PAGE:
Frankenstein: Monster of the Enlightenment

Mary Wollstonecraft Shelley created two of the most enduring characters in literary history with her 1818 work Frankenstein; or The Modern Prometheus.  You’re probably familiar with modern depictions of Dr. Victor Frankenstein and his monster,  whether through the classic Boris Karloff films, the cartoon incarnation from Hotel Transylvania, or Mel Brooks’ tap dancing duo in Young Frankenstein. What is it about the story of Victor Frankenstein and his grotesque creation that has stayed in the public consciousness for nearly two hundred years?

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Boris Karloff as Frankenstein’s Monster in The Bride of Frankenstein, 1935 | Public Domain/ Wikimedia Commons

We’ll dive more deeply into Dr. Frankenstein, his monster, and their continued grip on our collective psyche in this week’s cast. Before we do, though, we’d like to share some more background on the tale and its enduring legacy.

 One of the most prominent and popular interpretations of the book right after it was written held that the doctor and his monster represented humanity’s attempts to seize power from God. Victor Frankenstein is “playing God” when he creates life in his monster. He is soundly punished for this transgression, as the monster destroys his family and friends one by one. By the end of the work, Dr. Frankenstein is left devastated and alone.

Dr. Frankenstein’s punishment for dabbling in divine domains seemed a kind of warning to those living in the era of the Enlightenment: trespass into matters beyond the human realm, and face God’s wrath.

Francisco_de_Goya,_Saturno_devorando_a_su_hijo_(1819-1823)

Franciso de Goya, Saturn Devouring His Son  | Public Domain/Wikimedia

The theme of divine retribution also echoes through the Romantic art of the period. One of our favorite professors at the University at Buffalo,  Dr. Don McGuire, often assigns Frankenstein as required reading to his students. He pairs it with a painting by Francisco Goya entitled Saturn Devouring His Son, as the two works have striking parallels. 

Drawn from Greek and Roman mythology, Goya’s painting depicts the Titan Saturn, or Cronus, eating his own children as they were born.  According to the myth, it had been foretold to Saturn that one of his children was destined to overthrow him in the future. Fearing this loss of status and power, the Titan his children as a threat. He therefore devours them, one by one.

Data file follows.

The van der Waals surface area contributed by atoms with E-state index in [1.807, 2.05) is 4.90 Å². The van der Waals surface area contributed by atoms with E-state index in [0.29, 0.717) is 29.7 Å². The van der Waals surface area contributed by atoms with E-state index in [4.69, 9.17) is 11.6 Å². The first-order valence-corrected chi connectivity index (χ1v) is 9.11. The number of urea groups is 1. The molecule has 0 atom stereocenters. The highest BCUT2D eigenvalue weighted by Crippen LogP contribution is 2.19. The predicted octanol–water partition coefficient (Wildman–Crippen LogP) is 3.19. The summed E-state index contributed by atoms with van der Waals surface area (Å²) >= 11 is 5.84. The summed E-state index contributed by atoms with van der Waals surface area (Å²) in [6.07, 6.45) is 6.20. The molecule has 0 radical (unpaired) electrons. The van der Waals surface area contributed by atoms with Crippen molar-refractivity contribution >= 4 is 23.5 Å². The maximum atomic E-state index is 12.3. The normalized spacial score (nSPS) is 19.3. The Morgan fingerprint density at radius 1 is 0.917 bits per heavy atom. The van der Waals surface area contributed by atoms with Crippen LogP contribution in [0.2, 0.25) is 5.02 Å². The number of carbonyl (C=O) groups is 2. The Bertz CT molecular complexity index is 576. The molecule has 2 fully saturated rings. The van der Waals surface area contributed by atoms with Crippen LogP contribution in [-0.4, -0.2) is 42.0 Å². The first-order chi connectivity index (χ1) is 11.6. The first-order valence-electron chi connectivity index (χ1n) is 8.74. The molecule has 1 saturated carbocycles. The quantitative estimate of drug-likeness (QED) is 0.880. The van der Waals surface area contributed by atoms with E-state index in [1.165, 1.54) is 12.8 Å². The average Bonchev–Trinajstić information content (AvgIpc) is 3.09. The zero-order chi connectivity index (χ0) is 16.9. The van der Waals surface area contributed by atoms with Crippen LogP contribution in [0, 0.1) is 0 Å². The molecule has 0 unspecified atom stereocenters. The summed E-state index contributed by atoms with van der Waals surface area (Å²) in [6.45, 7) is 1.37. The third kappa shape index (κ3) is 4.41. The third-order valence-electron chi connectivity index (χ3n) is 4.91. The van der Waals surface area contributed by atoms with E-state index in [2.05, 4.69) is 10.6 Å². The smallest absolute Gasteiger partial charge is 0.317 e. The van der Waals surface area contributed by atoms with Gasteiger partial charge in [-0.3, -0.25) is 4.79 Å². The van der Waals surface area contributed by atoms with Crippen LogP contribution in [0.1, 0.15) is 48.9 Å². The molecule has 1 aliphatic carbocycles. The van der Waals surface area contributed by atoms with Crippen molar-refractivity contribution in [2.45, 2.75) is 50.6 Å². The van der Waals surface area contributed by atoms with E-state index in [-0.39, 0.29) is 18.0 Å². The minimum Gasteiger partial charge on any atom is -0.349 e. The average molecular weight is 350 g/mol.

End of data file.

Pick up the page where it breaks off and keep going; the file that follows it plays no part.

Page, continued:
Like Shelly’s Frankenstein, Goya’s painting acts as a warning to society that if one tries to overthrow the natural order of the world, there will be dire consequences.  It also raises questions on the extent to which that-which-has-been-created, whether monster or child, can pose an existential threat to its parents. The case of Saturn is a more obvious example, but Dr. Frankenstein can also been viewed as a direct threat to God’s presumed omnipotence in nineteenth-century Europe.  Seen in this light, the painting and the story are also cautionary tales about the lengths to which the parent will go to ensure that such a transgression does not happen again.

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Frankenstein’s Monster says You Are Beautiful,” Marc Moss | Flickr / CC BY-NC-ND

Did this whet your appetite?  Good!  Then join Averill, Marissa and Sarah as they talk about Mary Shelley, her monstrous book, and what it has meant to readers across the centuries.


 

Show Notes & Further Reading

Bennett, Betty T., and Stuart Curran. Mary Shelley in Her Times. Baltimore, Md: Johns Hopkins University Press, 2000.

Crook, Nora. “Mary Shelley, Author of Frankenstein.” Blackwells Companion to the Gothic. New York: Wiley, 2001.

Flesher, Caroline McCracken. The Doctor Dissected: A Cultural Autopsy of the Burke & Hare Murders. Cambridge: Oxford University Press, 2011.

George Forster, Executed at Newgate, 18th of January, 1803, Newgate Calendar.

Hoeveler, Diane. “Frankenstein, Feminism, and Literary Theory.”

Laston, Jennifer. Did A Real-Life Alchemist Inspire Frankenstein. TIME.

Mary Shelley, Biography.

Moers, Ellen. Literary Women. Garden City: Doubleday, 1976.

Mellor, Anne K. Mary Shelley: Her Life, Her Fiction, Her Monsters. New York: Routledge, 1988. 

Rosner, Lisa. The Anatomy Murders: Being the True and Spectacular History of Edinburgh’s Notorious Burke and Hare and of the Man of Science who Abetted Them in the Commission of Their Most Heinous Crimes. Philadelphia: University of Pennsylvania Press, 2010.

Ruston, Sharon. “The Science of Life and Death in Mary Shelley’s Frankenstein.” 

Sappol, Michael. A Traffic in Dead Bodies: Anatomy and Embodied Social Identity in Ninteenth-Century America. Princeton: Princeton University Press, 2002.

Seimsen, Cynthia. “Wollenstonecraft, Mary.” Blackwell Companion to Sociology. New York: Wiley, 2007.

Shelley, Mary. Frankenstein: Or, The Modern Prometheus


Feature Image: “Frankenstein At Work In His Laboratory,” from Mary Shelley’s Frankenstein, Or The Modern Prometheus, 1922 Cornhill edition | Public Domain / Wikimedia Commons 

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